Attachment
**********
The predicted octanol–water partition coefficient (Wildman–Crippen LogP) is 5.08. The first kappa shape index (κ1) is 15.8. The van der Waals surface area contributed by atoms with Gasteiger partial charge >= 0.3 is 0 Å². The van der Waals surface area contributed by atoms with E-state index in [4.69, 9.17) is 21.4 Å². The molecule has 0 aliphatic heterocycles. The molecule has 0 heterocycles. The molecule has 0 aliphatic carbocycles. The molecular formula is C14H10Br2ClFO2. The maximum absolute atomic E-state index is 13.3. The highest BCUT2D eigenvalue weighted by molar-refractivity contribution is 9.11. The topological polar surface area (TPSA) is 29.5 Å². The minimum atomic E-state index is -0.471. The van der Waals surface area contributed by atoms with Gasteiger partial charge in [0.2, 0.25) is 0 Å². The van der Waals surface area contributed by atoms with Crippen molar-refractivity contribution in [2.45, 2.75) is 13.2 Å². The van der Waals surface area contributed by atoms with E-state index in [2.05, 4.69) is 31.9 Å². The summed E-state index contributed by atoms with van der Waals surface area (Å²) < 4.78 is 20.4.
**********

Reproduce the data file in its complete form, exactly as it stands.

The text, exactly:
The predicted octanol–water partition coefficient (Wildman–Crippen LogP) is 5.08. The first kappa shape index (κ1) is 15.8. The van der Waals surface area contributed by atoms with Gasteiger partial charge >= 0.3 is 0 Å². The van der Waals surface area contributed by atoms with E-state index in [4.69, 9.17) is 21.4 Å². The molecule has 0 aliphatic heterocycles. The molecule has 0 heterocycles. The molecule has 0 aliphatic carbocycles. The molecular formula is C14H10Br2ClFO2. The maximum absolute atomic E-state index is 13.3. The highest BCUT2D eigenvalue weighted by molar-refractivity contribution is 9.11. The topological polar surface area (TPSA) is 29.5 Å². The minimum atomic E-state index is -0.471. The van der Waals surface area contributed by atoms with Gasteiger partial charge in [0.2, 0.25) is 0 Å². The van der Waals surface area contributed by atoms with Crippen molar-refractivity contribution in [2.45, 2.75) is 13.2 Å². The van der Waals surface area contributed by atoms with E-state index in [2.05, 4.69) is 31.9 Å². The summed E-state index contributed by atoms with van der Waals surface area (Å²) < 4.78 is 20.4.